The White House
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This is a 3:35 excerpt from AMERICAN MOSAIC, May 7, 2009.
Our listener question this week comes from Vietnam. Khoa Pham wants to know more about the White House, home of the American president and his family.
The White House was the largest house in the country until after the Civil War in the 1860s. The White House has one hundred 32 rooms, including 16 family and guest rooms, 35 bathrooms and three kitchens. There are six levels. The first level has many famous rooms. For example, the West Wing of the White House includes the Oval Office.
This is where the president works and meets with his advisers. The president receives guests in the Blue Room. And the State Dining Room can hold 140 people for official dinners in honor of foreign leaders.
The second and third floors are the family's private areas. When it is cold outside, the president and his family can warm up near one of the White House's 28 fireplaces. And when it is hot outside, they can swim in the outdoor pool.
The White House offers lot of things to do for entertainment. The first family can watch a movie in the small theater, play ping-pong in the family game room or bowl in the small bowling alley. Former President Richard Nixon had the bowling alley built in nineteen sixty-nine. The White House's newest occupant, Barack Obama, is not much of a bowler. But he is a big fan of basketball. He has already been seen shooting hoops on the basketball court outside. President Obama is said to be considering replacing the bowling alley with an indoor basketball court.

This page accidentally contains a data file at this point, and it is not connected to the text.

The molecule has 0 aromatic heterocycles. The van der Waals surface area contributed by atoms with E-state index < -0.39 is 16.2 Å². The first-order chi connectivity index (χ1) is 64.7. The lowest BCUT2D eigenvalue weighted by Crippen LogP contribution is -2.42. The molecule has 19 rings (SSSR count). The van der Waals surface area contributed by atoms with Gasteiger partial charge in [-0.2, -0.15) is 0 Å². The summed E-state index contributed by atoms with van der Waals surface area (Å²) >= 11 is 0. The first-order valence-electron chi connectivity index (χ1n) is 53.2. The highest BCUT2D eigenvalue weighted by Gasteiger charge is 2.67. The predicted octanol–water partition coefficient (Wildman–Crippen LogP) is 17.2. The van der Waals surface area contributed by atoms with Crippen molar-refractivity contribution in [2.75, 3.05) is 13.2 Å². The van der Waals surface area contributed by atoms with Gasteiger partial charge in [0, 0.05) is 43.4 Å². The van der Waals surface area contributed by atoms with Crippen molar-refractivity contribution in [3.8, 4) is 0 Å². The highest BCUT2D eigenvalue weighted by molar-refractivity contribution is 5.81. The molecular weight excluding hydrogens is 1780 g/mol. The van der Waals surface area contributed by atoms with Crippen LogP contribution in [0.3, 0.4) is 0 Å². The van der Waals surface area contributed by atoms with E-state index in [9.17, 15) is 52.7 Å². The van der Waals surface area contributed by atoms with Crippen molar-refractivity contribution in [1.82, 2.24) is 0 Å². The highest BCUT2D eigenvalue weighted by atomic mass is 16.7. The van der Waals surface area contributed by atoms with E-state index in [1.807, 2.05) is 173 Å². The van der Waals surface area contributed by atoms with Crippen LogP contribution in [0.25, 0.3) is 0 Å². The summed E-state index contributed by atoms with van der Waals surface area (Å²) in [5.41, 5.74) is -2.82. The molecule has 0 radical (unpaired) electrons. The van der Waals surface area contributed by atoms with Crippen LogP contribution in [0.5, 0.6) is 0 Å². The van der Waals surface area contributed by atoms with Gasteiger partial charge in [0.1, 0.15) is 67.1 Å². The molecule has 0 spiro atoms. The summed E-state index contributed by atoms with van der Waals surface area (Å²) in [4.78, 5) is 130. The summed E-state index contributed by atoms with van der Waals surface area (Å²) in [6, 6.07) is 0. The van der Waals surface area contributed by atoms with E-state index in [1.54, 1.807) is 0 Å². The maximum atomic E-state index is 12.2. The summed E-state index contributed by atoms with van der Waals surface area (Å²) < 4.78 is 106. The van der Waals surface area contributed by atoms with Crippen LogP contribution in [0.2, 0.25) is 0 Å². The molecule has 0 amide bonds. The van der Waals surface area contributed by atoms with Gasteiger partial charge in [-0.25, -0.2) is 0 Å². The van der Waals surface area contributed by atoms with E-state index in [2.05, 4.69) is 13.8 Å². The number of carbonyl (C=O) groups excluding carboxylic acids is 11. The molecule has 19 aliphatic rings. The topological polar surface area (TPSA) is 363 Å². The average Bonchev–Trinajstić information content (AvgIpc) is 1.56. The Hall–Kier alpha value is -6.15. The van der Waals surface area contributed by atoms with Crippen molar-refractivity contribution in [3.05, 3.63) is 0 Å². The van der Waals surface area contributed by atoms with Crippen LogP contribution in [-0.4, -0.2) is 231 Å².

The Obama family recently added an outdoor playground for their two young daughters. It has a swing set, a climbing section, a slide and a tire for swinging. The Obamas can also play tennis on a court on the South Lawn, hit a few golf balls on the putting greens or run around the jogging track.
The White House has been home to forty-three presidents. America's first president, George Washington supervised the building process which began in 1792. But he never lived there. John and Abigail Adams became the building's first family in 1800. Since then, the White House has experienced many changes. And each presidential family has left its own historical mark on America's most famous house.
I'm Doug Johnson. This program, including all the parts, was written by Dana Demange and June Simms. Caty Weaver was the producer.